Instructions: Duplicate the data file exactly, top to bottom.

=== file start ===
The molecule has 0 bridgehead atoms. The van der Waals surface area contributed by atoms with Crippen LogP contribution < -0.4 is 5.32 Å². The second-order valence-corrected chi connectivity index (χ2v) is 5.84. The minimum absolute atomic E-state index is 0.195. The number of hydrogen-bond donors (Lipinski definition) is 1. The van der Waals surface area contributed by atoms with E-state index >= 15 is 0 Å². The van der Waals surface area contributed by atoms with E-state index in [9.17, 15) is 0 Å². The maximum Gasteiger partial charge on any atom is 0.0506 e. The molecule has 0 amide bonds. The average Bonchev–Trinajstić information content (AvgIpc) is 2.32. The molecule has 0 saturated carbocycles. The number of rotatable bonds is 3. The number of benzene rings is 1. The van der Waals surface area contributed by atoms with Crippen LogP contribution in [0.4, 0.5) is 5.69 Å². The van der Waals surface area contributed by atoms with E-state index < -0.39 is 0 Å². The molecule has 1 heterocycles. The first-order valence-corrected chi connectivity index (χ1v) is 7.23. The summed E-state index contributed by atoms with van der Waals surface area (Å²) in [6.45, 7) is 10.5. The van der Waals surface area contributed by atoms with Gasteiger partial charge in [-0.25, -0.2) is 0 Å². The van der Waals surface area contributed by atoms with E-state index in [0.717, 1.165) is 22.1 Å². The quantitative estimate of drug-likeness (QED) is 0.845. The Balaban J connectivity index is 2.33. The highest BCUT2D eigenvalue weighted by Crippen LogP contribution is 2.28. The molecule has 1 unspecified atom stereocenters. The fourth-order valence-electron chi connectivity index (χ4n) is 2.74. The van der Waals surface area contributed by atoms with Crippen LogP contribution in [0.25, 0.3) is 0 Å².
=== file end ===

The molecule has 0 bridgehead atoms. The van der Waals surface area contributed by atoms with Crippen LogP contribution < -0.4 is 5.32 Å². The second-order valence-corrected chi connectivity index (χ2v) is 5.84. The minimum absolute atomic E-state index is 0.195. The number of hydrogen-bond donors (Lipinski definition) is 1. The van der Waals surface area contributed by atoms with E-state index >= 15 is 0 Å². The van der Waals surface area contributed by atoms with E-state index in [9.17, 15) is 0 Å². The maximum Gasteiger partial charge on any atom is 0.0506 e. The molecule has 0 amide bonds. The average Bonchev–Trinajstić information content (AvgIpc) is 2.32. The molecule has 0 saturated carbocycles. The number of rotatable bonds is 3. The number of benzene rings is 1. The van der Waals surface area contributed by atoms with Crippen LogP contribution in [0.4, 0.5) is 5.69 Å². The van der Waals surface area contributed by atoms with E-state index < -0.39 is 0 Å². The molecule has 1 heterocycles. The first-order valence-corrected chi connectivity index (χ1v) is 7.23. The summed E-state index contributed by atoms with van der Waals surface area (Å²) in [6.45, 7) is 10.5. The van der Waals surface area contributed by atoms with Gasteiger partial charge in [-0.25, -0.2) is 0 Å². The van der Waals surface area contributed by atoms with E-state index in [0.717, 1.165) is 22.1 Å². The quantitative estimate of drug-likeness (QED) is 0.845. The Balaban J connectivity index is 2.33. The highest BCUT2D eigenvalue weighted by Crippen LogP contribution is 2.28. The molecule has 1 unspecified atom stereocenters. The fourth-order valence-electron chi connectivity index (χ4n) is 2.74. The van der Waals surface area contributed by atoms with Crippen LogP contribution in [0.25, 0.3) is 0 Å².